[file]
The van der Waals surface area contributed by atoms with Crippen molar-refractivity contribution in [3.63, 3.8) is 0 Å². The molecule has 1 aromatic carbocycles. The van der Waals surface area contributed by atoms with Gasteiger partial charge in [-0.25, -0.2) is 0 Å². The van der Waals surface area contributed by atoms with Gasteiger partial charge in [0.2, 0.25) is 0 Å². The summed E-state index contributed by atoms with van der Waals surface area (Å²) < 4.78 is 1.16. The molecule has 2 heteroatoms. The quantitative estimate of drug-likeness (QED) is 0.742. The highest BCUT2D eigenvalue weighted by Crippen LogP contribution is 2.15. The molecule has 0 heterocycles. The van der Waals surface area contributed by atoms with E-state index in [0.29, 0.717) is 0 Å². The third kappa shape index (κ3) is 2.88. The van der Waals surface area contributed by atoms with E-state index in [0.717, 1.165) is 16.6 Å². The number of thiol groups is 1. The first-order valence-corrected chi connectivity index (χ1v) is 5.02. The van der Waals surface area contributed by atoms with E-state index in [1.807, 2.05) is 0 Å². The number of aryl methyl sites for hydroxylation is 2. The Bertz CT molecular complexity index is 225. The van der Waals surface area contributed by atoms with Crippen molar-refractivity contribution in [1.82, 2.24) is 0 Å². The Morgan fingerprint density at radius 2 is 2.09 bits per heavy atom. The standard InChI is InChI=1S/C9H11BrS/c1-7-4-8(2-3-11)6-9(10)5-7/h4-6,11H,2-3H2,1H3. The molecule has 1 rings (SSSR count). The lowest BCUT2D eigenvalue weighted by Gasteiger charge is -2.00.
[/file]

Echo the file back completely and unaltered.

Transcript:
The van der Waals surface area contributed by atoms with Crippen molar-refractivity contribution in [3.63, 3.8) is 0 Å². The molecule has 1 aromatic carbocycles. The van der Waals surface area contributed by atoms with Gasteiger partial charge in [-0.25, -0.2) is 0 Å². The van der Waals surface area contributed by atoms with Gasteiger partial charge in [0.2, 0.25) is 0 Å². The summed E-state index contributed by atoms with van der Waals surface area (Å²) < 4.78 is 1.16. The molecule has 2 heteroatoms. The quantitative estimate of drug-likeness (QED) is 0.742. The highest BCUT2D eigenvalue weighted by Crippen LogP contribution is 2.15. The molecule has 0 heterocycles. The van der Waals surface area contributed by atoms with E-state index in [0.29, 0.717) is 0 Å². The third kappa shape index (κ3) is 2.88. The van der Waals surface area contributed by atoms with E-state index in [0.717, 1.165) is 16.6 Å². The number of thiol groups is 1. The first-order valence-corrected chi connectivity index (χ1v) is 5.02. The van der Waals surface area contributed by atoms with E-state index in [1.807, 2.05) is 0 Å². The number of aryl methyl sites for hydroxylation is 2. The Bertz CT molecular complexity index is 225. The van der Waals surface area contributed by atoms with Crippen molar-refractivity contribution in [1.82, 2.24) is 0 Å². The Morgan fingerprint density at radius 2 is 2.09 bits per heavy atom. The standard InChI is InChI=1S/C9H11BrS/c1-7-4-8(2-3-11)6-9(10)5-7/h4-6,11H,2-3H2,1H3. The molecule has 1 rings (SSSR count). The lowest BCUT2D eigenvalue weighted by Gasteiger charge is -2.00.